Category Archives: Thoughts for Psychologists

I’m not a psychologist, but I have taken courses in basic psychology and pastoral care. I am a trained science researcher, and these posts contain thoughts which may be useful for academics exploring how the experience of Aspies can differ from that of typical humans.

An Ill Wind

It was only while I was in seminary that I discovered that most human beings are well aware of when their bowels are building up gas, and can exert considerable control about when to hold it in as well as when to let it out. I, unfortunately, only become aware of the presence of gas a couple of seconds before it breaks out. At this stage I have only one choice to make – to clench or not to clench. Clenching is just as likely to force the gas out with impressive sound effects as it is to push it in deeper. Not clenching has a good chance of allowing a ‘silent but deadly’ escape. When I sense gas coming, I have only moments to try to judge whether to clench or relax for minimum embarrassment!

I’ve often wondered if there’s any connection between poor flatus control and being autistic. I couldn’t see any obvious link until I discovered recent articles on the distinction between autism and alexithymia, notably this scientific paper which proposes that alexithymia is a general lack of awareness of one’s own body – not just the signs which indicate emotions.

Why do people speak of emotions as ‘feelings’ and associate them with our heart and our guts? There’s a growing body of evidence that for a neurotypical person, awareness of one’s own emotional state is strongly linked to interoception – the human body’s ability to be aware of its own internal states. The speed of one’s heartbeat, the filling or draining of blood from one’s cheeks, the tension in one’s chest or bowels – all of these are associated with particular emotional states, and knowing what one’s body is doing is part and parcel of knowing how one is feeling. So could the inability to know one’s own emotions be due to a particular person having a body only weakly wired for the brain to know its physical state? This would provide a clear link between a lack of awareness of gas in my bowel, and a lack of awareness of other cues which should make me aware of my own emotions.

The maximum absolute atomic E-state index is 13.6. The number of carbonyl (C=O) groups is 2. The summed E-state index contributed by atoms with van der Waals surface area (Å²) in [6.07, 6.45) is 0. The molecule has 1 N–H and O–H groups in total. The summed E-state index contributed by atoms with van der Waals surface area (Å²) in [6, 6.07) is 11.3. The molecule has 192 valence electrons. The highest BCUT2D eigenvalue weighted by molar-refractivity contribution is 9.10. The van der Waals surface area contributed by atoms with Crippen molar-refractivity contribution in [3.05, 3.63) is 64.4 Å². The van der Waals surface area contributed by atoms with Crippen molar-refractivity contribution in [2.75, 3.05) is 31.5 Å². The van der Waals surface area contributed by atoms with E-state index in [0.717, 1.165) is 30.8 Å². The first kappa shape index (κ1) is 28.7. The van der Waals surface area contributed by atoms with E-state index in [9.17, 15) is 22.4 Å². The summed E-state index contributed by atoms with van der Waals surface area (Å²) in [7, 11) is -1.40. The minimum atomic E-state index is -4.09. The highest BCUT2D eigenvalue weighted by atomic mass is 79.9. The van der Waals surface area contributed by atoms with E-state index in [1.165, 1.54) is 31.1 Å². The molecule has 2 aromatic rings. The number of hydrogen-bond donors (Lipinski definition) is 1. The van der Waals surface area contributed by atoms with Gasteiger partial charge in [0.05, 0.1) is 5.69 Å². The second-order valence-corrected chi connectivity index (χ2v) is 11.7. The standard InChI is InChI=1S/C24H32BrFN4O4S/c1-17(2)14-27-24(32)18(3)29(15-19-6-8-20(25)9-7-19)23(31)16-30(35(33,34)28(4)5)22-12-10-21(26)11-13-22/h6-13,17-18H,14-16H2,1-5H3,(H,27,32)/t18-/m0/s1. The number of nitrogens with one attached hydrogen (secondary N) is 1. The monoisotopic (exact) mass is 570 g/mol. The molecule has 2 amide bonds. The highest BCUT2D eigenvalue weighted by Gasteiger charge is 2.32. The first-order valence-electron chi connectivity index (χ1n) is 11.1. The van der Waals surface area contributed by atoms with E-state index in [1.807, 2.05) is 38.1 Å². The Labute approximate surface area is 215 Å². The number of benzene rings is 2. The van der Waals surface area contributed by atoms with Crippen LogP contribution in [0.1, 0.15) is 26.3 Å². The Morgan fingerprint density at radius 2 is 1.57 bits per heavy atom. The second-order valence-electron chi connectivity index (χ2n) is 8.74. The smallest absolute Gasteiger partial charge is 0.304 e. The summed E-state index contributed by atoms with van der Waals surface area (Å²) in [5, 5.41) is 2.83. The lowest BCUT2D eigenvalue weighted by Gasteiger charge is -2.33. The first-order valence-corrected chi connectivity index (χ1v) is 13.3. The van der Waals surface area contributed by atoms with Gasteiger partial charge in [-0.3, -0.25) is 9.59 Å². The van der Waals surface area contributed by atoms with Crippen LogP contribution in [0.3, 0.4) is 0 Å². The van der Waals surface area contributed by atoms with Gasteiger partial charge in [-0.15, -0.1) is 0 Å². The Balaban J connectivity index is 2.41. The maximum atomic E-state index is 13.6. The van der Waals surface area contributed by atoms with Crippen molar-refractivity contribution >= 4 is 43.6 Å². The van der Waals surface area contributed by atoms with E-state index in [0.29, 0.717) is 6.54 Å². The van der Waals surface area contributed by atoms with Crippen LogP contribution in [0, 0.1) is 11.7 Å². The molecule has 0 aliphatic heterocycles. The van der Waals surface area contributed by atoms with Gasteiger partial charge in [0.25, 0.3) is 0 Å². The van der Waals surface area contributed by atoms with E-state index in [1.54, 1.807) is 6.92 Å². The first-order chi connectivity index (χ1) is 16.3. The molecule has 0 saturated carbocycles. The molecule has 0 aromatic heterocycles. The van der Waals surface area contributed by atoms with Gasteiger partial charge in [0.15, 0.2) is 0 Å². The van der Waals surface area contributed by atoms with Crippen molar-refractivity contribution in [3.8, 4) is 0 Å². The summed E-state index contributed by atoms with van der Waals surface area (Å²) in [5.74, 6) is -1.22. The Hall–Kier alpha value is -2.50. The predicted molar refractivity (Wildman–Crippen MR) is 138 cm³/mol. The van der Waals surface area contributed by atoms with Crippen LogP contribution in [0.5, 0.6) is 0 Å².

I also consider myself to be a clumsy person. Nor can I ride a bike – my sense of balance isn’t good enough. Could these be consequences of a weakness in proprioception – the body’s knowledge of exactly how its limbs are placed?